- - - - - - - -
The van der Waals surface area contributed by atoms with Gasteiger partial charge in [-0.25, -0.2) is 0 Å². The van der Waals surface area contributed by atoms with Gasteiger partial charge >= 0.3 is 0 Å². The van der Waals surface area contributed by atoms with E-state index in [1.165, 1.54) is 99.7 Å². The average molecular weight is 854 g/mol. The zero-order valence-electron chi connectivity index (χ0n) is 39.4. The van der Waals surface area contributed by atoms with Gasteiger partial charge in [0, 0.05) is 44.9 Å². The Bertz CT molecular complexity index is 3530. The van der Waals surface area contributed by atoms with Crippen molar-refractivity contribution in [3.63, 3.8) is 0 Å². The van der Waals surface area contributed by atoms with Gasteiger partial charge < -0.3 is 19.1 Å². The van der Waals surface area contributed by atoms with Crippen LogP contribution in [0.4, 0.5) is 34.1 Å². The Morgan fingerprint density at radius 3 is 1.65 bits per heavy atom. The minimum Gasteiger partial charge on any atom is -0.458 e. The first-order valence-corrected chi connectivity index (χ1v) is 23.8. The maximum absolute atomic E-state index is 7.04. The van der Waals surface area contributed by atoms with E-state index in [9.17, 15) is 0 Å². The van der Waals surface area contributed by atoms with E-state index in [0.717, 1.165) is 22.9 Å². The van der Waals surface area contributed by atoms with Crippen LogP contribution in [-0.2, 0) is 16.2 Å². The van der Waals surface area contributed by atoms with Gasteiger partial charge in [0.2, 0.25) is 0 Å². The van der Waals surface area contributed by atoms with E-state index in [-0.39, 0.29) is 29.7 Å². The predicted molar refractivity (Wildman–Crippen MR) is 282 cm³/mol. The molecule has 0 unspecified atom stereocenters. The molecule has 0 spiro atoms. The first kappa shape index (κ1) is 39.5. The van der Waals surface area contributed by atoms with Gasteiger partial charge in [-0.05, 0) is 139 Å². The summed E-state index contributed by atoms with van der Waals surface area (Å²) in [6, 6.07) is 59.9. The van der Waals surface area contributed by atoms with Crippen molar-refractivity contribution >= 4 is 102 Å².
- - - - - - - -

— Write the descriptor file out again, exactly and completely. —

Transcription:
The van der Waals surface area contributed by atoms with Gasteiger partial charge in [-0.25, -0.2) is 0 Å². The van der Waals surface area contributed by atoms with Gasteiger partial charge >= 0.3 is 0 Å². The van der Waals surface area contributed by atoms with E-state index in [1.165, 1.54) is 99.7 Å². The average molecular weight is 854 g/mol. The zero-order valence-electron chi connectivity index (χ0n) is 39.4. The van der Waals surface area contributed by atoms with Gasteiger partial charge in [0, 0.05) is 44.9 Å². The Bertz CT molecular complexity index is 3530. The van der Waals surface area contributed by atoms with Crippen molar-refractivity contribution in [3.63, 3.8) is 0 Å². The van der Waals surface area contributed by atoms with Gasteiger partial charge < -0.3 is 19.1 Å². The van der Waals surface area contributed by atoms with Crippen LogP contribution in [0.4, 0.5) is 34.1 Å². The Morgan fingerprint density at radius 3 is 1.65 bits per heavy atom. The minimum Gasteiger partial charge on any atom is -0.458 e. The first-order valence-corrected chi connectivity index (χ1v) is 23.8. The maximum absolute atomic E-state index is 7.04. The van der Waals surface area contributed by atoms with E-state index in [9.17, 15) is 0 Å². The van der Waals surface area contributed by atoms with E-state index in [0.717, 1.165) is 22.9 Å². The van der Waals surface area contributed by atoms with Crippen LogP contribution in [-0.2, 0) is 16.2 Å². The van der Waals surface area contributed by atoms with Gasteiger partial charge in [0.2, 0.25) is 0 Å². The van der Waals surface area contributed by atoms with E-state index in [-0.39, 0.29) is 29.7 Å². The predicted molar refractivity (Wildman–Crippen MR) is 282 cm³/mol. The molecule has 0 unspecified atom stereocenters. The molecule has 0 spiro atoms. The first kappa shape index (κ1) is 39.5. The van der Waals surface area contributed by atoms with Gasteiger partial charge in [-0.05, 0) is 139 Å². The summed E-state index contributed by atoms with van der Waals surface area (Å²) in [6, 6.07) is 59.9. The van der Waals surface area contributed by atoms with Crippen molar-refractivity contribution >= 4 is 102 Å².